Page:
And refined too – with very little mechanical noise intrusion inside the well-insulated cabin. Honda may have been tardy to the diesel party, but it is here to have a great time.
Frankly the differences between ECON and Normal are slight, for in either mode the 1373kg Civic pulls forward eagerly (though more so in the latter of course), and maintains the pace with terrific mid-range response – just like a good turbo-diesel ought to.
On the open road the DTi-S will hum along quietly at 110km/h with the engine ticking over at 2000rpm in top (sixth) gear, while there’s enough torque at hand for the car to surge forth with no time to waste should the driver demand it.
Most times the stop-start tech works instantly and unobtrusively, but on two occasions, after extinguishing quickly as usual, we were left waiting a few seconds longer than ideal in heavy traffic for it to fire up again. Normally the diesel is clattering away by the time the clutch pedal is pressed in. And there wasn’t a massive power load on the battery either, with the air-con off both times.
The DTi-S features an all-new lightweight six-speed manual gearbox, and it follows the marque-norm by being slick and easy to use. If you prefer changing gears yourself then the diesel offers an enjoyable shifting experience.
By the way, thanks to all that torque, the Civic Hatch diesel offers a towing capacity of 1500kg/800kg with/without a braked trailer respectively.
Ride and handling
Fast and reactive steering, combined with a stable and flat roadholding attitude, makes this Honda hatchback fun to fling around fast corners.
Even on rough and rugged bitumen, the car remains neutral yet poised, for surefooted handling across a variety of conditions. The diesel’s suspension has been strengthened and modified to put up with the 100kg or so extra weight that the DTi-S package brings.
While the steering isn’t over-endowed with feedback, there’s no rack rattle to distract the driver either.
However, the turning circle is larger than ideal at 11.2m, compromising the Civic’s manoeuvrability. More than once we needed to perform a three-point park where we didn’t think it necessary.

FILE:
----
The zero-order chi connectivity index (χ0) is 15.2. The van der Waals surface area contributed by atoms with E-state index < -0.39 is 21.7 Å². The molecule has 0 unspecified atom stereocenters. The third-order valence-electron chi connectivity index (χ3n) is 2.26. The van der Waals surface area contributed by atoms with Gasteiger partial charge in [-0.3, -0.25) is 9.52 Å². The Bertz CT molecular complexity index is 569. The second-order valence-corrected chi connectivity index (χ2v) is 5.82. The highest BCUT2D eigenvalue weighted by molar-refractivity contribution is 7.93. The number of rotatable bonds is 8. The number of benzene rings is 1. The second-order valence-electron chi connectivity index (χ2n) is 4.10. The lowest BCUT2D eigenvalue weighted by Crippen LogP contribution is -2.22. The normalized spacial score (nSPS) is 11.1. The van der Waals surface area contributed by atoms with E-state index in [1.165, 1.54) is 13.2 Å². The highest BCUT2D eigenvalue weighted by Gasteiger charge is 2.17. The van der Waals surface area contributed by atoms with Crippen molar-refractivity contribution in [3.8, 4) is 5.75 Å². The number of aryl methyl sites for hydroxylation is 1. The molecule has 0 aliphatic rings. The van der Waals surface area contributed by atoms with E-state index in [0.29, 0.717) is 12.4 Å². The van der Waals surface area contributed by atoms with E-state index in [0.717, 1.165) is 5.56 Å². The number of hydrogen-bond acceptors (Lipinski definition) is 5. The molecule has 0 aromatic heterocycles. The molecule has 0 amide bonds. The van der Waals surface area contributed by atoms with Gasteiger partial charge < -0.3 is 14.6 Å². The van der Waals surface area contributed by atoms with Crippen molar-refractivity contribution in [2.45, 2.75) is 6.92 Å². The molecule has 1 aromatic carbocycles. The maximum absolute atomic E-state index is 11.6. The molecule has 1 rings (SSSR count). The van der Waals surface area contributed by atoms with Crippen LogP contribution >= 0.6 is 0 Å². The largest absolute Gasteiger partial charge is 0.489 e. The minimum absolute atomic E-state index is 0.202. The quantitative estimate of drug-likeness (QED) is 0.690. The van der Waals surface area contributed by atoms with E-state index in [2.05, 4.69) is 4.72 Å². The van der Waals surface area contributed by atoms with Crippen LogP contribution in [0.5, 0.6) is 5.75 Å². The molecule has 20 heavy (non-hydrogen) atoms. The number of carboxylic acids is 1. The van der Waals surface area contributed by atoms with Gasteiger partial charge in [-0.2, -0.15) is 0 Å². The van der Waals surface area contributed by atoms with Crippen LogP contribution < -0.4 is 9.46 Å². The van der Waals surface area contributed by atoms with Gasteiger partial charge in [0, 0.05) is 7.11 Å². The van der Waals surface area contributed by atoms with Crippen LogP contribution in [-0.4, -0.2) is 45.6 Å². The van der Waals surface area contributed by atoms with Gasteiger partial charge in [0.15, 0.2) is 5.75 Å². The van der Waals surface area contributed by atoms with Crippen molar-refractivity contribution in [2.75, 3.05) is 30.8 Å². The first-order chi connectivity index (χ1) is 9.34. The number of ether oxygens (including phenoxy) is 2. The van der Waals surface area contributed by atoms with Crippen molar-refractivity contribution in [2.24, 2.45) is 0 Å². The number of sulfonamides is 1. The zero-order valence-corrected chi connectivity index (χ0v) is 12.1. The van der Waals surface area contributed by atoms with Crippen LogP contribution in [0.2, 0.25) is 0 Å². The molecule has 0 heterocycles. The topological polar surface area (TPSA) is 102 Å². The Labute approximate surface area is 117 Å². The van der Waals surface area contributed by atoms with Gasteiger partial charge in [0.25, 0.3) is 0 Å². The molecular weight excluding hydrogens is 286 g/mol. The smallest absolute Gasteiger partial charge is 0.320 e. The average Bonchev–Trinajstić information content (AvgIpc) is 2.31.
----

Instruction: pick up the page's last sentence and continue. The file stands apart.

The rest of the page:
While not too bad, the ride quality on the Michelin Primacy 225/45 R17 tyres aren’t as supple as we’d like. But they don’t transmit too much road noise, and do provide plenty of grip.
Last year, we pondered whether the base Civic Hatch petrol’s simple torsion beam rear axle (compared to the four-door’s multi-link set-up) might make for a less sophisticated ride.
But this time around, the DTi-S – while not class-leading like the Golf – seems both well planted and quiet enough to please most owners.
Safety and servicing
Being developed specifically for Europe, the Civic Hatch scores a five-star ENCAP crash-test rating.
Currently Honda offers no fixed-cost servicing scheme.
Like the name suggests, the Honda Motor Company made its name in the 1970s and ‘80s by being at the cutting edge of mainstream drivetrain technology.
Think of the pioneering CVCC low-emission or VTEC variable valve timing powerplants. At the time it was the fear of Europe and the equal of BMW.
However, worthy hybrids and fuel-cell tech aside, the regular petrol and diesel engine families had been left to languish behind other rivals – an error only recently addressed. VW has TSI, TDI and now TGI. Ford has EcoBoost. Mazda has SkyActiv. And Honda has Earth Dreams.
And it is no coincidence, then, that the Civic Hatch DTi-S shines because of what is beneath its beaky bonnet. If you want a distinctive small diesel with advanced technology, Honda – at last – can once again oblige. This is one of our class favourites.
VW Golf 110TDI Highline DSG (from $34,490 plus on-roads).
It may look like last year’s model, but the Mk7 is virtually all-new except for the still-fine 2.0-litre TDI, now uprated with more power, in a stupendously capable and refined premium small-car package.
Ford Focus Trend 5DR TDCi Powershift (from $28,090 plus on-roads).
Ford’s Thai-built Focus loses some of the little refinements of the German-built version it replaced last year, but it is usefully cheaper, adds useful connectivity tech, and is the most dynamic of its type.
Hyundai i30 CRDi (from $23,590 plus on-roads).
Its sheer commonness, dull steering, and flashy interior may detract, but the handsome and generously equipped i30’s diesel tech is first-class, as is the value, warranty, and dependability. The Hyundai deserves every sale.
Make and model: Honda FB2 Civic Hatch DTi-S
Engine type: 1.6-litre four-cylinder turbo-diesel
Power: 88kW @ 4000rpm
Torque: 300Nm @ 2000rpm
Transmission: 6-speed manual
Fuel consumption: 4.0L/100km
CO2 rating: 105g/km
Dimensions: L/W/H/WB 4300/1770/1475/2605mm
Suspension: MacPherson struts/torsion beam
Steering: Electric rack and pinion
Price: From $26,990